Teachers learn drug disposal risks


Teachers from around Illinois are learning about the effects of improper disposal of pharmaceuticals and personal care products during workshops at the University of Illinois this week.

The workshops, which are being held at the Illinois Sustainable Technology Center at the Prairie Research Institute, include visits to labs to learn about efforts to remove chemicals from medications and products like soap from waste water.

“Wastewater treatment plants really don’t take out a lot of those chemicals,” said Nancy Holm, of the Sustainable Technology Center. “They’re very low quantities, but they can still have an effect and an impact on the environment.”

Holm said those chemicals sometimes enter wastewater when unwanted medications are flushed down toilets or through human waste. When those chemicals make it to rivers, streams and lakes, they can hurt wildlife.

“They can cause different growth habits,” Holm said. “They can also cause sex changes in fishes.”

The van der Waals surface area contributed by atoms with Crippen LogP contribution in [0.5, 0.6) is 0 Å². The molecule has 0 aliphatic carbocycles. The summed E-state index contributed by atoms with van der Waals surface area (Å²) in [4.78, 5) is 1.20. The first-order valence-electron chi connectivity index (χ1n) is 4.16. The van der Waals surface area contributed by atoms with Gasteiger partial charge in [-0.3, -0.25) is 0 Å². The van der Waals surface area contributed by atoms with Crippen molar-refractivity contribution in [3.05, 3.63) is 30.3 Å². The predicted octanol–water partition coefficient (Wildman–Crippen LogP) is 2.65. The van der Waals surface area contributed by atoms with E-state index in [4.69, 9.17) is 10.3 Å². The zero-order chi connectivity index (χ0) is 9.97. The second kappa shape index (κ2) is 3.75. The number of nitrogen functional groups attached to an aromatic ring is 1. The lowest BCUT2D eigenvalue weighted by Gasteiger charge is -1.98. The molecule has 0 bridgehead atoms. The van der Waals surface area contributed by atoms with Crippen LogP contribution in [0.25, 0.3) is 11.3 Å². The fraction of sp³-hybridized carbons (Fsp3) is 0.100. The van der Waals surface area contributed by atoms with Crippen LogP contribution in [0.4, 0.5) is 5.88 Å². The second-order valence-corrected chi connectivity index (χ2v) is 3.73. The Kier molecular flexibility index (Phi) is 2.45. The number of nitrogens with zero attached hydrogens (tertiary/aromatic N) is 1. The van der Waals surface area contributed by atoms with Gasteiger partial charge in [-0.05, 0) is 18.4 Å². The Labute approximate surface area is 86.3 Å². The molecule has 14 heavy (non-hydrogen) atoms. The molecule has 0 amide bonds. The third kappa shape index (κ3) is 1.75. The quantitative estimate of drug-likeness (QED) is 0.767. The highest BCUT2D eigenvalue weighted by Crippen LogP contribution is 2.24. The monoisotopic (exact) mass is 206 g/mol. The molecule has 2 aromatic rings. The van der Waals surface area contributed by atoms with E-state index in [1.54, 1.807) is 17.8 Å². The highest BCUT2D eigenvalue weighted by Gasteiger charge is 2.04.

Holm also pointed to the risk that antibiotics entering the water could lead to bacteria that resist antibiotics.

Experts recommend, that to dispose of unwanted medications:

  • Do not flush medications down a toilet.
  • Take unwanted medication to a collection program.
  • If no collection program is available, throw medicine in trash as close to pick-up day as possible.
  • Keep medicine in its original container, removing or blacking-out personal information.
  • Add a safe and unpalatable substance like used coffee grinds to the medication.
  • Seal the medicine bottle in a leak-proof container.
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